There are many circumstances under which you might have your license suspended or revoked.
These circumstances include driving under the influence of intoxicants (DUII), committing five traffic offenses within a two-year period, disregarding court-ordered child support orders and failing to provide a chemical sample (blood, urine, breath) at the time of your DUII arrest.
If your license is suspended or revoked, you will receive a letter from the Department of Motor Vehicles (DMV) instructing you to return your physical license to the DMV. You are not allowed to drive at all during the period of suspension or revocation. You have to comply with the law during your suspension and you must attend all your scheduled hearings.
Upon receipt of the letter of suspension or revocation, you should request a hearing within the specified time period. A qualified DUII attorney can help you understand the letter, determine whether the arresting officer followed procedure, and explain exactly what is required of you in order to get your driver's license back. You may be able to receive a "hardship probationary permit" that allows you to drive for work or in other situations, but you must first submit an appeal.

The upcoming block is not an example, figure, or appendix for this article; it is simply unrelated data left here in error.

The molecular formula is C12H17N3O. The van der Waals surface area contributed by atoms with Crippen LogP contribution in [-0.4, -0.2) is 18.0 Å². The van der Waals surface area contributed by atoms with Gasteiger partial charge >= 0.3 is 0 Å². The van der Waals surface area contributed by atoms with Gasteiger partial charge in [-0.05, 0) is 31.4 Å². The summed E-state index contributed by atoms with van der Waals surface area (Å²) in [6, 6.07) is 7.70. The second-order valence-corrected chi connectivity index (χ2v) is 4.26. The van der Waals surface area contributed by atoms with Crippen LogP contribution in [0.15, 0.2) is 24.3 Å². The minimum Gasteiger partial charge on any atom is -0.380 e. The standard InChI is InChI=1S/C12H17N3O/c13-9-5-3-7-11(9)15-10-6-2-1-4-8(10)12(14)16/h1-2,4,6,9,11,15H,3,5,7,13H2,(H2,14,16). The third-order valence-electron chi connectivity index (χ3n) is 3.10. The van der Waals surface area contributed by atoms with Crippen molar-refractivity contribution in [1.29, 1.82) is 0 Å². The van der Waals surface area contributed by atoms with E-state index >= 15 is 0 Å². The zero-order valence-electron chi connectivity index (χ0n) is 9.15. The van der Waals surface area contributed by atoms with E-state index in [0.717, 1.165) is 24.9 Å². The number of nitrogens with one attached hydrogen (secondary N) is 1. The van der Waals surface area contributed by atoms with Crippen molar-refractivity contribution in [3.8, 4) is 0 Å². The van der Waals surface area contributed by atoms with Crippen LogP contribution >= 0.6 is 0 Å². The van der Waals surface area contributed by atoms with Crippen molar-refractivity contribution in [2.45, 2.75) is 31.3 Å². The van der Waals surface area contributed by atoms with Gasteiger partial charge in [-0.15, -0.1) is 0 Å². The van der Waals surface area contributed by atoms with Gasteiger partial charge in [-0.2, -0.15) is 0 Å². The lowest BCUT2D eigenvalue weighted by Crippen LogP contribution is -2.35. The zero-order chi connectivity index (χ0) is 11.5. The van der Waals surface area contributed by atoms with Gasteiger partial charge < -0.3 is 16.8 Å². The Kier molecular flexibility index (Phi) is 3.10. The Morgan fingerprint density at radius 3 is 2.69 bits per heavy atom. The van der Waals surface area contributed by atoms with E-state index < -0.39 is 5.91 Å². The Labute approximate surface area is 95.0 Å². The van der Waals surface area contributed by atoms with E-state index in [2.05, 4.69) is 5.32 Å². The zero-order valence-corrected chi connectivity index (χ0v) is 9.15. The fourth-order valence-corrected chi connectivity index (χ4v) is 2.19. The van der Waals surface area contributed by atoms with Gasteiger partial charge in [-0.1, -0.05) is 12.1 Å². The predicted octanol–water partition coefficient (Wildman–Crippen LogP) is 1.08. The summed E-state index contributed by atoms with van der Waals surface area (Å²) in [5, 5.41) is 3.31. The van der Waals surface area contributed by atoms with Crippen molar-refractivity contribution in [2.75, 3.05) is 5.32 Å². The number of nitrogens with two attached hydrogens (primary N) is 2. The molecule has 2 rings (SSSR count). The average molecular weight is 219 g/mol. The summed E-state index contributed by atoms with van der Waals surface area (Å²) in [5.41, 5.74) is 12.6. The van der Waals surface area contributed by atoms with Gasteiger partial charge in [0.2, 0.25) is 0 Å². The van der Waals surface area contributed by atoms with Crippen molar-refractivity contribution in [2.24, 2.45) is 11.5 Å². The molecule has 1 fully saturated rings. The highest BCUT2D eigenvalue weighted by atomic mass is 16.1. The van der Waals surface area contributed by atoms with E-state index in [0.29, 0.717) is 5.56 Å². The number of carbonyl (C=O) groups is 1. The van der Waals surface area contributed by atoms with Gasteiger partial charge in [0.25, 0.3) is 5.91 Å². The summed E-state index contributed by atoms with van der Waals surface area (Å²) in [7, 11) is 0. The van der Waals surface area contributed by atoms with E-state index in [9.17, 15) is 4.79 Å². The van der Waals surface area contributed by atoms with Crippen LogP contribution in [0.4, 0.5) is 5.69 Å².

You can go to court and attempt to get your driving privileges partially or completely restored if the time period for contesting a suspension has passed. When proof that your case has been cleared in court is presented to the DMV, you will be able to drive again.
Proof can be submitted in an official court document that is presented to the DMV either in person, by mail or electronically. It is helpful if your attorney can present your case in a positive manner, speak to your rehabilitation and changed behavior, and offer any additional justification for having your driving privileges restored.
You may consider taking a driver's safety course, consulting a medical professional or entering a rehabilitation program in order to show the court you take your driving privileges seriously. This will help boost your case for getting your driver's license back. You must also continue to comply with the law regarding support payments, paying fines and taking care of past driving offenses.
If you have been arrested for DUII, you only have 10 days to request a hearing to contest your driver's license suspension. If your driver's license has already been suspended or revoked for any reason, you may still be able to have your driving privileges restored, but it is critical that you follow the proper procedures. An attorney who is experienced with DUII cases can help you fight to get your license back.